We’re spending a week at Silver Spur RV Park in Silverton, OR because it was about the only place we could find that had a vacancy. Luckily it turned out to be a very nice RV park, with well-spaced sites and great bathrooms and laundry. It’s a bit closer to the highway than we like, but the location is good, about a mile from Silverton and 12 miles from Salem, and we’ve found plenty to do in the area.
It was in the upper 80s when we arrived on Wednesday, but we had clouds and 60s on Thursday, so we took advantage of the weather and washed the car and the Lazy Daze. I didn’t see anything in the park rules about not washing vehicles, so I called the office and was told it was fine, but that the water was hard and would leave spots. It took us most of the day, but we finally got all the salt water film cleaned off both vehicles and the bikes. With it being overcast we were able to chamois off the water before it spotted up.
That evening we went to downtown Silverton to walk around the historic district and check out a brewery. It’s a very cute town on Silver Creek, and the downtown is full of restaurants, bars, antique and other shops, and lovely old restored houses on tree-lined streets. Murals abound on many of the old buildings.
My favorite was this elaborate wall with the story of Silverton Bob, a Scotch collie that got lost on a family road trip in the 1920s, then somehow traveled 2,551 miles from Indiana to his family’s home in Silverton.
You order from this old food cart, and can take it to the brewery to eat with your beer. Doesn’t look like much but the pizza was great.
And right next door to the pizza cart is The Lucky Leaf marijuana dispensary. Beer, pot and pizza all within just a few steps of each other. You have to love Oregon!
I liked this sign on the brewery’s bathroom door.
On Friday we drove 15 miles to Silver Falls State Park for a hike. We actually stayed at the state park campground for a couple nights back in July of 2014 and hiked the Trail of Ten Falls, but since it’s the only real hiking in the area and a beautiful park we decided to do it again. We only made it to nine of the ten falls the last time because Jim lost his sunglasses and we turned back to try and find them, so this time we started from the north side of the park to pick up the one we missed, Upper North Falls.
North Falls is nice because you can walk behind it, where we sat on a bench and had lunch.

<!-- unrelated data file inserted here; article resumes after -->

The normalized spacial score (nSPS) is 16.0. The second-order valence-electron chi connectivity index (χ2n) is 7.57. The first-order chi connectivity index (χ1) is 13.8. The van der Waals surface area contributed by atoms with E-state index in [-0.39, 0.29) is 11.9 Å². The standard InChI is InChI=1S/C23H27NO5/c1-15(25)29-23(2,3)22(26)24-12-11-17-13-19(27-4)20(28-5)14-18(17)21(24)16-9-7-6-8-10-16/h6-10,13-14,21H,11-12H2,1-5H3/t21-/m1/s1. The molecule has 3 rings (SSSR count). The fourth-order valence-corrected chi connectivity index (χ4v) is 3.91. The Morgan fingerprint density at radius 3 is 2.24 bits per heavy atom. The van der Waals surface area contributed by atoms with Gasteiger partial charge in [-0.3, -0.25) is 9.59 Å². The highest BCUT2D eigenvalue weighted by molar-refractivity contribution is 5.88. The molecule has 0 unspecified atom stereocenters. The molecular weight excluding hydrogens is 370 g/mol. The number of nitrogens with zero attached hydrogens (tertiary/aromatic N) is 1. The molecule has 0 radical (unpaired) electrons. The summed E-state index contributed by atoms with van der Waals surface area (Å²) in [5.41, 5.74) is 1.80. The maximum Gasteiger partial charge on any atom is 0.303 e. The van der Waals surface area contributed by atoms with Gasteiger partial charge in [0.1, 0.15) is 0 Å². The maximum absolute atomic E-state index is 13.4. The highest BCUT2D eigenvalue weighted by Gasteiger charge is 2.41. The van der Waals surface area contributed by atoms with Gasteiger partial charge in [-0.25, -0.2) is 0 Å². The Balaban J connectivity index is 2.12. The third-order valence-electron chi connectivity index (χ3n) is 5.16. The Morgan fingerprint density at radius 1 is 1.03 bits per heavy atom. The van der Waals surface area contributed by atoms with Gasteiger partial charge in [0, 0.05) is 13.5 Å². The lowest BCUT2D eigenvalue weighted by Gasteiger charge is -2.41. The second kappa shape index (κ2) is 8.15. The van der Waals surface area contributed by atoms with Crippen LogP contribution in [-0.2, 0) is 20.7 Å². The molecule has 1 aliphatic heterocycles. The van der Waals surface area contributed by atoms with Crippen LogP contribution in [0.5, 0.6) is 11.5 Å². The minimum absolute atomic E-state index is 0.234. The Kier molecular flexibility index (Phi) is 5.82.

You can also walk behind Middle North Falls.
Even where there are no named falls, the scenery on the trail is lovely.
I won’t bore you with photos of the rest of the falls. A few of them had very little water since it’s been such a dry summer, but it was a good 6 mile hike and we made it to eight of the ten falls this time so we have now seen them all. Silver Falls is a popular park but the entire loop around is almost nine miles with multiple starting points so people are spread out and it doesn’t feel crowded.
The next day we went to Salem to check out the Saturday Market, where we picked up some produce and had vegan paella and a marionberry sweet roll while listening to this interesting string band, Wild Hog In The Woods.
Can’t escape political commentary even at a farmer’s market.
We brought our bikes so we could ride from Riverfront Park across the bridge over the Willamette River to Minto-Brown Island Park, where there are 29 miles of paved and dirt trails for walking and biking. What we didn’t realize was there was some kind of festival taking place so we hit a traffic jam in the parking at Riverfront Park. I rerouted us across the river in the car to what I thought was the park we wanted but it turned out to be the wrong one. It worked out okay though since we were able to cross the Union Street Railroad Bridge, which is a pedestrian/bike only bridge that took us back to Riverfront Park where we weaved through the festival to get the other bridge.
Union Street Railroad Bridge.
Willamette Queen sternwheeler.
Trying to get through the crowds of people was entertaining but we managed without incident and made it to the Minto Island Bridge, which just opened up about a year ago.
Views from the bridge.
The bridge and downtown Salem from Minto Island.
I failed to take any photos while we were riding around the island but it was a mixture open meadows like in the above photo, along with forested areas and a couple miles along the river. Very scenic and flat riding on both paved and dirt trails, and not many other people.
Today we walked around Silverton and just had to see what was going on at the Homer Davenport Community Festival, which started Friday. Homer was a political cartoonist from Silverton who is honored with this festival every year, which includes a parade, craft fair, food court, cartoon contest, and the event which appealed to us the most, couch (aka davenport) races. We had no idea how they would get couches to race, but we found out. Silly fun!
After the races we walked to the other brewery for lunch, Seven Brides, where we had a spent grain black bean burger, a good IPA and a summer saison. We were surprised that for a town of only 9,500 people Silverton has two breweries, but we’re not complaining.
We’ll be here a couple more days and have a few other things planned before heading to Portland.